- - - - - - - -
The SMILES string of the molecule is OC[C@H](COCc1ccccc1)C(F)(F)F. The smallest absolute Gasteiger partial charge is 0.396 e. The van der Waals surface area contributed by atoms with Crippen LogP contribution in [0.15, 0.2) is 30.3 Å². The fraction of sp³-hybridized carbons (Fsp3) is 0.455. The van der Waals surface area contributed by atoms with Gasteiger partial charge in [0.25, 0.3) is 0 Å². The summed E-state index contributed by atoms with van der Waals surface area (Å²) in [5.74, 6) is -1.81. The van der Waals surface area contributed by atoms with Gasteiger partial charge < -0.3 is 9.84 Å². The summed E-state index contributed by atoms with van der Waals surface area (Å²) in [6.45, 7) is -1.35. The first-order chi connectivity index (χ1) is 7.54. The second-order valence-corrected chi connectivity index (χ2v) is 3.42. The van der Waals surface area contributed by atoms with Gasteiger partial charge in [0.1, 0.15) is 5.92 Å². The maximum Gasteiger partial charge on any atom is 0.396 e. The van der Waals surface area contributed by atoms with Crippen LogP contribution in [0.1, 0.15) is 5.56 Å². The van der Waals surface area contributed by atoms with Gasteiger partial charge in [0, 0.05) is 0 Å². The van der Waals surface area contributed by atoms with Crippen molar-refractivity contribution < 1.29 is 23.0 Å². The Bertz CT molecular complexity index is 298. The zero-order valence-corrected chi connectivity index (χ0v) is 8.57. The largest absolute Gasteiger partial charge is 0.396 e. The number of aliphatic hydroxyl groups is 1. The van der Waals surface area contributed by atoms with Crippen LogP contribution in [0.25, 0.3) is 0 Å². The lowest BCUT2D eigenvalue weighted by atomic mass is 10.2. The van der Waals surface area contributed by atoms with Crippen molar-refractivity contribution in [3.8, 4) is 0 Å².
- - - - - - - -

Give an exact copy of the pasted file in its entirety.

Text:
The SMILES string of the molecule is OC[C@H](COCc1ccccc1)C(F)(F)F. The smallest absolute Gasteiger partial charge is 0.396 e. The van der Waals surface area contributed by atoms with Crippen LogP contribution in [0.15, 0.2) is 30.3 Å². The fraction of sp³-hybridized carbons (Fsp3) is 0.455. The van der Waals surface area contributed by atoms with Gasteiger partial charge in [0.25, 0.3) is 0 Å². The summed E-state index contributed by atoms with van der Waals surface area (Å²) in [5.74, 6) is -1.81. The van der Waals surface area contributed by atoms with Gasteiger partial charge < -0.3 is 9.84 Å². The summed E-state index contributed by atoms with van der Waals surface area (Å²) in [6.45, 7) is -1.35. The first-order chi connectivity index (χ1) is 7.54. The second-order valence-corrected chi connectivity index (χ2v) is 3.42. The van der Waals surface area contributed by atoms with Gasteiger partial charge in [0.1, 0.15) is 5.92 Å². The maximum Gasteiger partial charge on any atom is 0.396 e. The van der Waals surface area contributed by atoms with Crippen LogP contribution in [0.1, 0.15) is 5.56 Å². The van der Waals surface area contributed by atoms with Gasteiger partial charge in [0, 0.05) is 0 Å². The van der Waals surface area contributed by atoms with Crippen molar-refractivity contribution < 1.29 is 23.0 Å². The Bertz CT molecular complexity index is 298. The zero-order valence-corrected chi connectivity index (χ0v) is 8.57. The largest absolute Gasteiger partial charge is 0.396 e. The number of aliphatic hydroxyl groups is 1. The van der Waals surface area contributed by atoms with Crippen LogP contribution in [0.25, 0.3) is 0 Å². The lowest BCUT2D eigenvalue weighted by atomic mass is 10.2. The van der Waals surface area contributed by atoms with Crippen molar-refractivity contribution in [3.8, 4) is 0 Å².